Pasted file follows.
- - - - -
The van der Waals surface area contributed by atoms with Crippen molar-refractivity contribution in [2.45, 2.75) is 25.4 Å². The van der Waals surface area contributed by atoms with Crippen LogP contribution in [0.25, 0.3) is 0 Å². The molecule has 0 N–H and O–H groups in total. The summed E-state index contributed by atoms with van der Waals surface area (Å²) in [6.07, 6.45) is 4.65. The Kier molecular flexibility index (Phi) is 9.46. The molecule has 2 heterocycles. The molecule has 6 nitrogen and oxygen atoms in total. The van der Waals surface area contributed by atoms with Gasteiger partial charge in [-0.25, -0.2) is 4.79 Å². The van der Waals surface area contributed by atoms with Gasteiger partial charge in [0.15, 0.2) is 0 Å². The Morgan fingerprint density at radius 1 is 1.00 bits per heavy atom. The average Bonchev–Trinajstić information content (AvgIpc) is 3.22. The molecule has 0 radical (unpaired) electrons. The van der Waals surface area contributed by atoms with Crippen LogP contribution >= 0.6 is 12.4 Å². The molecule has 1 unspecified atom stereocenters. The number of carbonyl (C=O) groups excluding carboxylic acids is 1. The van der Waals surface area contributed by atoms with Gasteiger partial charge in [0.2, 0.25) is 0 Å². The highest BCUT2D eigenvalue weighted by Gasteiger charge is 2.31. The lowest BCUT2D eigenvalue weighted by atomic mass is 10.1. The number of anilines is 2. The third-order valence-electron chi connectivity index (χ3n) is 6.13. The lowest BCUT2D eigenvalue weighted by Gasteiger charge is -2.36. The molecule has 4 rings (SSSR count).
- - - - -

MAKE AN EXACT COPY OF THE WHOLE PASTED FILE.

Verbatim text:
The van der Waals surface area contributed by atoms with Crippen molar-refractivity contribution in [2.45, 2.75) is 25.4 Å². The van der Waals surface area contributed by atoms with Crippen LogP contribution in [0.25, 0.3) is 0 Å². The molecule has 0 N–H and O–H groups in total. The summed E-state index contributed by atoms with van der Waals surface area (Å²) in [6.07, 6.45) is 4.65. The Kier molecular flexibility index (Phi) is 9.46. The molecule has 2 heterocycles. The molecule has 6 nitrogen and oxygen atoms in total. The van der Waals surface area contributed by atoms with Gasteiger partial charge in [-0.25, -0.2) is 4.79 Å². The van der Waals surface area contributed by atoms with Gasteiger partial charge in [0.15, 0.2) is 0 Å². The Morgan fingerprint density at radius 1 is 1.00 bits per heavy atom. The average Bonchev–Trinajstić information content (AvgIpc) is 3.22. The molecule has 0 radical (unpaired) electrons. The van der Waals surface area contributed by atoms with Crippen LogP contribution >= 0.6 is 12.4 Å². The molecule has 1 unspecified atom stereocenters. The number of carbonyl (C=O) groups excluding carboxylic acids is 1. The van der Waals surface area contributed by atoms with Gasteiger partial charge in [0.2, 0.25) is 0 Å². The highest BCUT2D eigenvalue weighted by Gasteiger charge is 2.31. The lowest BCUT2D eigenvalue weighted by atomic mass is 10.1. The number of anilines is 2. The third-order valence-electron chi connectivity index (χ3n) is 6.13. The lowest BCUT2D eigenvalue weighted by Gasteiger charge is -2.36. The molecule has 4 rings (SSSR count).